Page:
A sequel that fixed some of the disjointedness of the world and tightened up the gameplay could have been awe-inspiring. At least we have the original to enjoy, right?

  2. rockman29 says:

    Damn you publishers!! Publish this game!!

  3. aldo_14 says:

    Rise of Nations still stands as my favouritest RTS ever. Especially with nukes and the instant unit production technology on.

    • Gap Gen says:

      The interface is so much better than AoE’s. AoE III was basically unplayable for me because the unit AI was so dumb compared to RoN’s. I loved being able to plonk down a city, send a few villagers over, and come back five minutes later to find a productive settlement. So obvious that if a villager has nothing to do and there’s a mine next door, the villager should go and mine.

      • aldo_14 says:

        Even better, if you research everything, you can transform all your academics into partisans and launch pointless (or with, nuke backup, pointfull) human wave attacks against smaller enemy cities. The only thing I didn’t like was the small unit cap (think it was around 205, even with the Bantu and – IIRC – Teracotta Army bonuses).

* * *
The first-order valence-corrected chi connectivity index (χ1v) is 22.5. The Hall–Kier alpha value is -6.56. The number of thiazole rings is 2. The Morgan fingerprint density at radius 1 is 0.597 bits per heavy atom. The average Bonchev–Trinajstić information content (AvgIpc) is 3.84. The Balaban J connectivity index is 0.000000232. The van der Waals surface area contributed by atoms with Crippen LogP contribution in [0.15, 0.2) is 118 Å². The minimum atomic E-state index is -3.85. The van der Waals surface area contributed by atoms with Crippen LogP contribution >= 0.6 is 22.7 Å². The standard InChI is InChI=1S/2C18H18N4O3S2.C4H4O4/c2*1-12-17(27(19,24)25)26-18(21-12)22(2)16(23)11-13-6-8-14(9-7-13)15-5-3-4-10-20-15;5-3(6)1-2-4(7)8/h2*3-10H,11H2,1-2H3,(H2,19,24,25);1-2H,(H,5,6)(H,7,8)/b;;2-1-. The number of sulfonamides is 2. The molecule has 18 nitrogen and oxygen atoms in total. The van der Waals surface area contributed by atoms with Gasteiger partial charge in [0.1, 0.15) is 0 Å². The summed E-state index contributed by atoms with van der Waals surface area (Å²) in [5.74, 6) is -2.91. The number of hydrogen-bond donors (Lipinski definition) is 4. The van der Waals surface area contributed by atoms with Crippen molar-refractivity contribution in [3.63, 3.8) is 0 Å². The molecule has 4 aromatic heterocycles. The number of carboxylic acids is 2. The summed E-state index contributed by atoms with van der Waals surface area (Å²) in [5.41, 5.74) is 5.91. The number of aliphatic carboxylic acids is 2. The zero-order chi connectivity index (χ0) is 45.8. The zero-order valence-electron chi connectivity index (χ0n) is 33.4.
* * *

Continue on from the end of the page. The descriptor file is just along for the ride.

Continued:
4. Drinking with Skeletons says:

    Rise of EDIT: NATIONS remains unsurpassed as an RTS. It’s basically real-time Civ, or a more elaborate Age of Empires. You can adjust settings to make it playable in an hour or less or stretched out to Civ or Sins of a Solar Empire levels. There are multiple (pretty good) Risk-style campaigns that change up the rules in dramatic ways. The soundtrack is really good.

    That it’s never come to GOG and Steam is an injustice.

  5. Shadow says:

    Rise of Nations was a mostly very good Empire Earth-style RTS, but I really couldn’t get past the non-smooth unit animations. Seriously, while the rest of the game worked fine, units animated at like 15fps.

  6. Gap Gen says:

    Reynolds actually left Zynga in February; he’s now working at his own company making a civ clone for mobiles. So there’s hope for humanity yet.